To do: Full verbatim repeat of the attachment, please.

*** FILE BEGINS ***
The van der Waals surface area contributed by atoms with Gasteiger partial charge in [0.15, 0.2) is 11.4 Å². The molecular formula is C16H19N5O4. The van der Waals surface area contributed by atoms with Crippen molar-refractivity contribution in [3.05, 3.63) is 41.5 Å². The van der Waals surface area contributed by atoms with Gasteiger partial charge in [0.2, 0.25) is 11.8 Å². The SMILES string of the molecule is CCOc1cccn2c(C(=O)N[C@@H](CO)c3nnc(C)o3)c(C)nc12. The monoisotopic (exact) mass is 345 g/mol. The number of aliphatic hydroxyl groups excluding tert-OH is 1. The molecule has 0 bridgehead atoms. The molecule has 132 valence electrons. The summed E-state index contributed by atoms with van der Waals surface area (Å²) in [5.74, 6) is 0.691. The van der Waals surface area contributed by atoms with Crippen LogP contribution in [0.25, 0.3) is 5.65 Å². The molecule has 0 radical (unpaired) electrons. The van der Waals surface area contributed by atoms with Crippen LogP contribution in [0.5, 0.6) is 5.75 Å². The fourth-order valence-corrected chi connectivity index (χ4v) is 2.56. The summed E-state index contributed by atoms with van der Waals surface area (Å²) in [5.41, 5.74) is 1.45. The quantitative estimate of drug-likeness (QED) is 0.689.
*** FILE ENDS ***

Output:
The van der Waals surface area contributed by atoms with Gasteiger partial charge in [0.15, 0.2) is 11.4 Å². The molecular formula is C16H19N5O4. The van der Waals surface area contributed by atoms with Crippen molar-refractivity contribution in [3.05, 3.63) is 41.5 Å². The van der Waals surface area contributed by atoms with Gasteiger partial charge in [0.2, 0.25) is 11.8 Å². The SMILES string of the molecule is CCOc1cccn2c(C(=O)N[C@@H](CO)c3nnc(C)o3)c(C)nc12. The monoisotopic (exact) mass is 345 g/mol. The number of aliphatic hydroxyl groups excluding tert-OH is 1. The molecule has 0 bridgehead atoms. The molecule has 132 valence electrons. The summed E-state index contributed by atoms with van der Waals surface area (Å²) in [5.74, 6) is 0.691. The van der Waals surface area contributed by atoms with Crippen LogP contribution in [0.25, 0.3) is 5.65 Å². The molecule has 0 radical (unpaired) electrons. The van der Waals surface area contributed by atoms with Crippen LogP contribution in [0.5, 0.6) is 5.75 Å². The fourth-order valence-corrected chi connectivity index (χ4v) is 2.56. The summed E-state index contributed by atoms with van der Waals surface area (Å²) in [5.41, 5.74) is 1.45. The quantitative estimate of drug-likeness (QED) is 0.689.